Rational use of systemic isotretinoin in acne.
Acne (Drug therapy)
Isotretinoin (Dosage and administration)
|Publication:||Name: South African Medical Journal Publisher: South African Medical Association Audience: Academic Format: Magazine/Journal Subject: Health Copyright: COPYRIGHT 2012 South African Medical Association ISSN: 0256-9574|
|Issue:||Date: May, 2012 Source Volume: 102 Source Issue: 5|
|Geographic:||Geographic Scope: South Africa Geographic Code: 6SOUT South Africa|
Acne affects a significant proportion of people, especially young
people. Systemic isotretinoin, an oral retinoid, can be considered to be
a 'wonder drug' that has revolutionised the treatment of acne
vulgaris, massively improving outcomes in nodulocystic acne. Werner
Sinclair discusses the reasons for global guidelines on the use of
systemic isotretinoin and provides a timely call for moderation in its
Isotretinoin can 'cure' acne in a significant proportion of cases and is highly effective in all forms and grades of acne vulgaris, even in lower doses. However, in South Africa there is a massive trend towards the universal use of lower dosages of systemic isotretinoin for lesser degrees of acne vulgaris, and it is prescribed by dermatologists and general practitioners alike.
Global and South African guidelines for the use of systemic isotretinoin are: grade IV (nodulocystic or conglobate acne); scarring acne; lesser grades of acne not responsive to at least 3 months of oral antibiotics combined with a topical retinoid, or at least 4 cycles of hormonal therapy in females; dysmorphophobic patients; and Gram-negative folliculitis. In Europe there are severe restrictions on its use. Similar restrictions apply in the USA concerning pregnancy prevention.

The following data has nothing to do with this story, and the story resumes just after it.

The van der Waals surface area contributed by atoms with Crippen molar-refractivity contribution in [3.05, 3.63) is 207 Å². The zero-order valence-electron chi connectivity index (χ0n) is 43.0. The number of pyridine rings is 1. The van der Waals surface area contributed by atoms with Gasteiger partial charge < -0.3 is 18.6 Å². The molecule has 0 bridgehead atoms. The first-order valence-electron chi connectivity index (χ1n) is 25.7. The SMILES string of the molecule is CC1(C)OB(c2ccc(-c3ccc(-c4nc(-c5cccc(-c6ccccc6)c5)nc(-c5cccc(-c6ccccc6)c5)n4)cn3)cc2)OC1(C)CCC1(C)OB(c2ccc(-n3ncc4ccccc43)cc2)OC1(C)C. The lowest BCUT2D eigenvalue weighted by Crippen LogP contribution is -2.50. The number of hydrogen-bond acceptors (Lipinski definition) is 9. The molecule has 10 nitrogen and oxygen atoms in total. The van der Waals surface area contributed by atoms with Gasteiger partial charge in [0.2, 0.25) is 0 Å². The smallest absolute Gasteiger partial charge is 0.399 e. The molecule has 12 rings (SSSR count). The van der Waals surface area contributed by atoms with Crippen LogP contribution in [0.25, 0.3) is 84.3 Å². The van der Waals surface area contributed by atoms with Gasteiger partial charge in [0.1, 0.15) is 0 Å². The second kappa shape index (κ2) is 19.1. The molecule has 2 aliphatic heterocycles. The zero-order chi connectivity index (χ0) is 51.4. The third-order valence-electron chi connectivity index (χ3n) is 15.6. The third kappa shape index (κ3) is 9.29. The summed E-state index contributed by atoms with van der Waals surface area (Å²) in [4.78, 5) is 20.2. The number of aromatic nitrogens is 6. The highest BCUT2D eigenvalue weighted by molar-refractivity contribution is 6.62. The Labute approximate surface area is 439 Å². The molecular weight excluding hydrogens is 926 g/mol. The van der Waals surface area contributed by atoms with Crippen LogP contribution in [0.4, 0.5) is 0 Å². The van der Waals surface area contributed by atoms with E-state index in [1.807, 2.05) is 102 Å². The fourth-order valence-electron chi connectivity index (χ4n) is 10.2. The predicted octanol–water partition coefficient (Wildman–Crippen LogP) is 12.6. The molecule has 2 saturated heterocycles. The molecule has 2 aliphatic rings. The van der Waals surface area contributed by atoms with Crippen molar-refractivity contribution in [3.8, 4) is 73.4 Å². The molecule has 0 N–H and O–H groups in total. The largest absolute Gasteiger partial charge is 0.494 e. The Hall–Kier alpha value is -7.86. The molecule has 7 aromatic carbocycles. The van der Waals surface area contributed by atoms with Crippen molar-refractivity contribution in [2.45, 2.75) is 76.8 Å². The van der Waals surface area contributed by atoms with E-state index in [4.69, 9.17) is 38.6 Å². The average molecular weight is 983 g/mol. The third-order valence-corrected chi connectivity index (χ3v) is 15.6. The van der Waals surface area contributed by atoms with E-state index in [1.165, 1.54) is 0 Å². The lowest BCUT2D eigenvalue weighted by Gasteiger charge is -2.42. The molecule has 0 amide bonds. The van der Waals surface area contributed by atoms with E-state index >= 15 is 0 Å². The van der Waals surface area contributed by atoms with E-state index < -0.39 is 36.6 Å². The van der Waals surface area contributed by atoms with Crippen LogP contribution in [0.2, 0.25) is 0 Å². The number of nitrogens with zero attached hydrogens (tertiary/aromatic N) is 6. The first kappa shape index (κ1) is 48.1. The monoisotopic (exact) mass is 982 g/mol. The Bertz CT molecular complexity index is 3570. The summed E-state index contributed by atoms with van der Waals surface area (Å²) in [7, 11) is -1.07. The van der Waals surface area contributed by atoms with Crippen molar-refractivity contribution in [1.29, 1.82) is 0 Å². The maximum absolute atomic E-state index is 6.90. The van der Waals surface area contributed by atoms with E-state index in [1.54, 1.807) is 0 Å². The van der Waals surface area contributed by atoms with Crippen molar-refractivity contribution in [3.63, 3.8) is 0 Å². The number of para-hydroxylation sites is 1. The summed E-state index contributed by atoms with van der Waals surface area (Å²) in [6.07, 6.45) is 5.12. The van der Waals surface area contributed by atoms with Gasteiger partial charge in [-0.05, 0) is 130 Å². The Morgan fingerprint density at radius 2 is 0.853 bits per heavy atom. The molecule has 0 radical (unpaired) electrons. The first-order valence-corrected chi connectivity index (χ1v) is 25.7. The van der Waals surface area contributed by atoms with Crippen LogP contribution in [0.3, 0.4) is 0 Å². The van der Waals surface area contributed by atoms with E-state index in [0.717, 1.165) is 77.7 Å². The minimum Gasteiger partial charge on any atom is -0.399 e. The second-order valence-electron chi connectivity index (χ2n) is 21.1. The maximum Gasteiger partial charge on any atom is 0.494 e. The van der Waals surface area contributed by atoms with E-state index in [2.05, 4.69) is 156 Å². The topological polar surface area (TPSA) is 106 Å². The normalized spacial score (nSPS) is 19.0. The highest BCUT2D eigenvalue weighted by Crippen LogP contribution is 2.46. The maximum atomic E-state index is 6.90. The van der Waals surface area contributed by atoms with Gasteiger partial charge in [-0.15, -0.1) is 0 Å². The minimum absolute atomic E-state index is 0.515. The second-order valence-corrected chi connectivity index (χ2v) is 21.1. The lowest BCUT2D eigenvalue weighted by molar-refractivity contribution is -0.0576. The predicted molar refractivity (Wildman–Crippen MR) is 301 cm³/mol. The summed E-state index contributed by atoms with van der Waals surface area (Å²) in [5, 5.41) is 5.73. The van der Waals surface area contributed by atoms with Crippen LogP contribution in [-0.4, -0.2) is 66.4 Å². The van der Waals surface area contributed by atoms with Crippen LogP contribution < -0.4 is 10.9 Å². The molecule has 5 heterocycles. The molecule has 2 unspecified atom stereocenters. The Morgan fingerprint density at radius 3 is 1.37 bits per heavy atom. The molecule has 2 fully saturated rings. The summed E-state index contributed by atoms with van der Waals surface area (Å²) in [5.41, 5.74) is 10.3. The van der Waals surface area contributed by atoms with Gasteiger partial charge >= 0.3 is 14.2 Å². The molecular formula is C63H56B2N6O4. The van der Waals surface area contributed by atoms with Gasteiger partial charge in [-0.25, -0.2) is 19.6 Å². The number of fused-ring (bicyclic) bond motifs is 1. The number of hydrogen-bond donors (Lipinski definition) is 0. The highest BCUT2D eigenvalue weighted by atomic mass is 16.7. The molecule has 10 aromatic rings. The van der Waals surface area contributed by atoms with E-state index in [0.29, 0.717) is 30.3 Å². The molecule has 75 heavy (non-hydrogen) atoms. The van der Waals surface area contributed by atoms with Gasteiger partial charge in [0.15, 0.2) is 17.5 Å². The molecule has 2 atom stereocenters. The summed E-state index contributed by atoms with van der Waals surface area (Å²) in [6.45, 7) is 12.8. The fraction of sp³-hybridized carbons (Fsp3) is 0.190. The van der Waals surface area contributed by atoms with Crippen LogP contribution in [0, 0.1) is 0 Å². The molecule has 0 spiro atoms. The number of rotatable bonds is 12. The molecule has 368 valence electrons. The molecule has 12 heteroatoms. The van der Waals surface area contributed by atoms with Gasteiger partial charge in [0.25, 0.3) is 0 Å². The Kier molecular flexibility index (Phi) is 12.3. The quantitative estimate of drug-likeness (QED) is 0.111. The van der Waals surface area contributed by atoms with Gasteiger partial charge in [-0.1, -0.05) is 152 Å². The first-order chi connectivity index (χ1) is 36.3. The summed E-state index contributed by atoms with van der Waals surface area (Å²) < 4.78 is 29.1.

The global guidelines on maintenance treatment for acne, after initial clearance, recommend topical retinoids, and hormonal treatment in females.
The use of systemic isotretinoin may result in serious side-effects. Teratogenicity is the best-known serious adverse effect, and the risk of 'retinoid embryopathy' is as high as for thalidomide; mucocutaneous side-effects include initial worsening of acne, xerosis and cheilitis, retinoid dermatitis, and staphylococcal infections of the skin; ocular complications include dry eyes that can persist indefinitely; and severe depression can occur as a rare and idiosyncratic event requiring prompt attention.
The main reason for adhering to global guidelines is to protect patients against the drug's adverse effects. Healthcare professionals must be protected against litigation for possible negligence when they do not prescribe the drug according to the guidelines and adverse events occur. We also cannot risk losing access to the drug, one of dermatology's most valuable assets, as a result of inappropriate use.
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